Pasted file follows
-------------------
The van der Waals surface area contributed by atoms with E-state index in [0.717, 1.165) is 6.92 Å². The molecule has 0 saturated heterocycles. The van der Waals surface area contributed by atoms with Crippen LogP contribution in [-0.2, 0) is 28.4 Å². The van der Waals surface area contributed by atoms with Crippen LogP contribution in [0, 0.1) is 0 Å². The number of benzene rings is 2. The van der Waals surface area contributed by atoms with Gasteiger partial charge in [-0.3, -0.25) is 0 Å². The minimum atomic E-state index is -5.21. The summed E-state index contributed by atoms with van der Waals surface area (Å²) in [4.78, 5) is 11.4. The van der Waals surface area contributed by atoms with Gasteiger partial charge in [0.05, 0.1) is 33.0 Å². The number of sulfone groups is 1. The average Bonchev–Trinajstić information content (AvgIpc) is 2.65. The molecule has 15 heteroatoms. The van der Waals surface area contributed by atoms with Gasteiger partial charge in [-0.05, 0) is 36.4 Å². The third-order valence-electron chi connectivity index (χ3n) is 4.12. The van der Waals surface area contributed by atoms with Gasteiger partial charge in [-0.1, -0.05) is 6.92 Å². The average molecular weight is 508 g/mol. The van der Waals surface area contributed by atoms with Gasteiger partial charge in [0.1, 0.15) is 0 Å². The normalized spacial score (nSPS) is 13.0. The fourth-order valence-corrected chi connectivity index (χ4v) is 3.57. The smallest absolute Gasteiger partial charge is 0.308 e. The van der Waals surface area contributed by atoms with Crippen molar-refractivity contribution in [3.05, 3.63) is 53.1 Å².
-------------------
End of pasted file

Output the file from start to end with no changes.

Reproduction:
The van der Waals surface area contributed by atoms with E-state index in [0.717, 1.165) is 6.92 Å². The molecule has 0 saturated heterocycles. The van der Waals surface area contributed by atoms with Crippen LogP contribution in [-0.2, 0) is 28.4 Å². The van der Waals surface area contributed by atoms with Crippen LogP contribution in [0, 0.1) is 0 Å². The number of benzene rings is 2. The van der Waals surface area contributed by atoms with Gasteiger partial charge in [-0.3, -0.25) is 0 Å². The minimum atomic E-state index is -5.21. The summed E-state index contributed by atoms with van der Waals surface area (Å²) in [4.78, 5) is 11.4. The van der Waals surface area contributed by atoms with Gasteiger partial charge in [0.05, 0.1) is 33.0 Å². The number of sulfone groups is 1. The average Bonchev–Trinajstić information content (AvgIpc) is 2.65. The molecule has 15 heteroatoms. The van der Waals surface area contributed by atoms with Gasteiger partial charge in [-0.05, 0) is 36.4 Å². The third-order valence-electron chi connectivity index (χ3n) is 4.12. The van der Waals surface area contributed by atoms with Gasteiger partial charge in [-0.1, -0.05) is 6.92 Å². The average molecular weight is 508 g/mol. The van der Waals surface area contributed by atoms with Gasteiger partial charge in [0.1, 0.15) is 0 Å². The normalized spacial score (nSPS) is 13.0. The fourth-order valence-corrected chi connectivity index (χ4v) is 3.57. The smallest absolute Gasteiger partial charge is 0.308 e. The van der Waals surface area contributed by atoms with Crippen molar-refractivity contribution in [3.05, 3.63) is 53.1 Å².